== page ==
Wednesday, March 25, 2009

When will they ever learn?

The Apprentice is back tonight: the best part of an hour of shouting, sacking and bullying for people who get off on that sort of thing.

I imagine there will be lots of invocations of "hard work" as the foundation of success, a principle not necessarily applicable to the PR for the show which is in the best traditions of the lazy invocation of chess in contemporary journalism, seeing as the list of contestants includes one James McQuillan whose puff describes him as a "football referee, sports fanatic and former child chess champion". How much of that is true, I wonder? The reffing? Probably. The fanaticism for sport? Quite likely. The child chess champion? I'd like to be convinced. Mr McQuillan suffers, he tells us, from "foot in mouth syndrome" and I wonder if this may not be more true than he imagines.

The "child chess champion". I don't know that we've seen this one rolled out since Andrew Flintoff helped win England the Ashes, something neither he nor they are likely to do again this summer. Freddie, you may recall, was described to the wondering world as having been, when at school, a chess champion in Preston. Or maybe he wasn't. Maybe he just played for his county as a schoolboy. Or was a "top player at school". Or maybe, when anybody tried to find out anything specific it proved harder to locate than a duck in Basil Fawlty's trifle.

"How does the horsey move again?"

PR monkey see, PR monkey do. PR monkey see "chess", PR monkey write "chess champion". (At least they haven't described him as a "prodigy", an all-too-common touch. Or at least they haven't yet.) Still, PR monkey not that dim, since PR monkey well aware that every hack in universe will copy it out without bothering to ask, or check. And I suppose every hack in universe isn't so stupid either, since nobody's going to know either way and nobody's going to ask them. Or nobody except a chessplayer. And a chessplayer, by definition, is a nobody.

"Of course it's crap but so was the Amstrad"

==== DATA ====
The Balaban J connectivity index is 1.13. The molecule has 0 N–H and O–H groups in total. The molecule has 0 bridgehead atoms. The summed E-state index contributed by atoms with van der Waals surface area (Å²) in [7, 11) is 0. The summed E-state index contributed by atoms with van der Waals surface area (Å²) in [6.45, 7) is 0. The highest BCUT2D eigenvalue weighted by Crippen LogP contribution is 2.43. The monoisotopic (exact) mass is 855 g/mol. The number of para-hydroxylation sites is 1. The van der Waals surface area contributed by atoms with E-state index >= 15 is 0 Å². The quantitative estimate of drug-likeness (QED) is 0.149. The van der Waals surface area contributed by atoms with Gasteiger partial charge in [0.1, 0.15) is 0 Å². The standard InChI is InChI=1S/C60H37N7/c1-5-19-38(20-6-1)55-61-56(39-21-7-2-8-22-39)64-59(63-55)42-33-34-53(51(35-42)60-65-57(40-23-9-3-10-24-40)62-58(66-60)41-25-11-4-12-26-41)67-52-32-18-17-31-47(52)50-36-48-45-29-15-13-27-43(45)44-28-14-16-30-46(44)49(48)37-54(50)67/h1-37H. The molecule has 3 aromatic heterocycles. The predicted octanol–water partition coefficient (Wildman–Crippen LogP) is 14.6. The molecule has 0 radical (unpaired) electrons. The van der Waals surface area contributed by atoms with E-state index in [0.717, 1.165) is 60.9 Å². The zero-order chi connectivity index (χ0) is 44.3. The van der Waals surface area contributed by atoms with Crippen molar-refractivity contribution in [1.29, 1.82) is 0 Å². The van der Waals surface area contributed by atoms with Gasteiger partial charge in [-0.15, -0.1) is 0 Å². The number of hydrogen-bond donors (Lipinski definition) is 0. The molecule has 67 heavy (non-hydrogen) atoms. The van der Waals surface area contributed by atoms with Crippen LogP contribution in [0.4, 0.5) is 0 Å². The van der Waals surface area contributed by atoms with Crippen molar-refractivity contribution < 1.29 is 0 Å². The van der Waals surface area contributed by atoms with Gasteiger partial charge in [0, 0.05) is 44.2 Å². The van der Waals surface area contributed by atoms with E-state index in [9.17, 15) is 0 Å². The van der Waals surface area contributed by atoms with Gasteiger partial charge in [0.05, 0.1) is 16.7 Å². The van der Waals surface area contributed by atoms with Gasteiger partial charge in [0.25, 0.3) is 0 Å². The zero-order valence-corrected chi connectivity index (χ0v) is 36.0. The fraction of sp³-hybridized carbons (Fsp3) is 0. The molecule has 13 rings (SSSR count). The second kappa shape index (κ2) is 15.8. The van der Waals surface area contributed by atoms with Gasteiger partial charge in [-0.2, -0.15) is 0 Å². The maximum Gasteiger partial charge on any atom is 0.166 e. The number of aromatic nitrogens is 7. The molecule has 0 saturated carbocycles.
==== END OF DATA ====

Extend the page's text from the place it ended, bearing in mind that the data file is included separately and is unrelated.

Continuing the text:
Well, nobodies though we are, let us ask, given that to my knowledge, nobody else has. Is there actually the slightest evidence that Mr James McQuillan, former child chess champion, has ever been champion of anything or anywhere, when a child or at any other time? I've never heard of him, and chess is a very small world indeed. Can anybody put me right? To be fair, Mr McQuillan is 32 - it says here - and it he had been a child chess champion it would have been a long time ago, before anything would ever have appeared on the internet. Which is just as well, because if you Google "James McQuillan" chess nearly all the references are to the claim Mr McQuillan is making and none of the remainder give us any reason to believe it.

I'd like to believe it, though. I'd like to believe that believe that this wasn't just another example of "it's-only-chess-so-we-can-make-it-up" and that Mr McQuillan had ever been chess champion of anything, anywhere. Or, shall we say, anything that would be considered an actual champion in any other field of sporting endeavour, since I have a suspicion it will turn out that he was, indeed, champion of class 2B when he was thirteen. So it would actually be true. Or sort of true. Or true as far as it goes. It just wouldn't go very far.

Maybe if Mr McQuillan goes far enough, somebody could ask him.